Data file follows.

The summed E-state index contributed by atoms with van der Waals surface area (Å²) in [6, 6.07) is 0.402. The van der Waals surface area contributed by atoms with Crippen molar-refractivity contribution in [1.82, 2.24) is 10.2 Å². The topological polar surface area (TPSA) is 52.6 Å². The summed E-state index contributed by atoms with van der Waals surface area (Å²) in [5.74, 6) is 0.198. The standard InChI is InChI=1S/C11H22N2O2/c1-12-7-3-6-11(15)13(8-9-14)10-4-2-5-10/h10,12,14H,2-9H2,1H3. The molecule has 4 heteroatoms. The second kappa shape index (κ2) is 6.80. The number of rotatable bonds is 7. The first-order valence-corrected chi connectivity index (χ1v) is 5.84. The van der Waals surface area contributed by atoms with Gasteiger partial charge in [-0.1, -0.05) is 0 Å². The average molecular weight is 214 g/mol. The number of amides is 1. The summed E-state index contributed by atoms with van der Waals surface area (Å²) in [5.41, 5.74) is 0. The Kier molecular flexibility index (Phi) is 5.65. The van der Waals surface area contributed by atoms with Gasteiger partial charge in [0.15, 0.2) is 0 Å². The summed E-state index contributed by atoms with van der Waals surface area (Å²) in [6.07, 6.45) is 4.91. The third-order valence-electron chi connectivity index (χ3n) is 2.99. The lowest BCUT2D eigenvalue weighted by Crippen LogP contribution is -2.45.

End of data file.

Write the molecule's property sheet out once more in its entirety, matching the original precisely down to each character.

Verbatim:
The summed E-state index contributed by atoms with van der Waals surface area (Å²) in [6, 6.07) is 0.402. The van der Waals surface area contributed by atoms with Crippen molar-refractivity contribution in [1.82, 2.24) is 10.2 Å². The topological polar surface area (TPSA) is 52.6 Å². The summed E-state index contributed by atoms with van der Waals surface area (Å²) in [5.74, 6) is 0.198. The standard InChI is InChI=1S/C11H22N2O2/c1-12-7-3-6-11(15)13(8-9-14)10-4-2-5-10/h10,12,14H,2-9H2,1H3. The molecule has 4 heteroatoms. The second kappa shape index (κ2) is 6.80. The number of rotatable bonds is 7. The first-order valence-corrected chi connectivity index (χ1v) is 5.84. The van der Waals surface area contributed by atoms with Gasteiger partial charge in [-0.1, -0.05) is 0 Å². The average molecular weight is 214 g/mol. The number of amides is 1. The summed E-state index contributed by atoms with van der Waals surface area (Å²) in [5.41, 5.74) is 0. The Kier molecular flexibility index (Phi) is 5.65. The van der Waals surface area contributed by atoms with Gasteiger partial charge in [0.15, 0.2) is 0 Å². The summed E-state index contributed by atoms with van der Waals surface area (Å²) in [6.07, 6.45) is 4.91. The third-order valence-electron chi connectivity index (χ3n) is 2.99. The lowest BCUT2D eigenvalue weighted by Crippen LogP contribution is -2.45.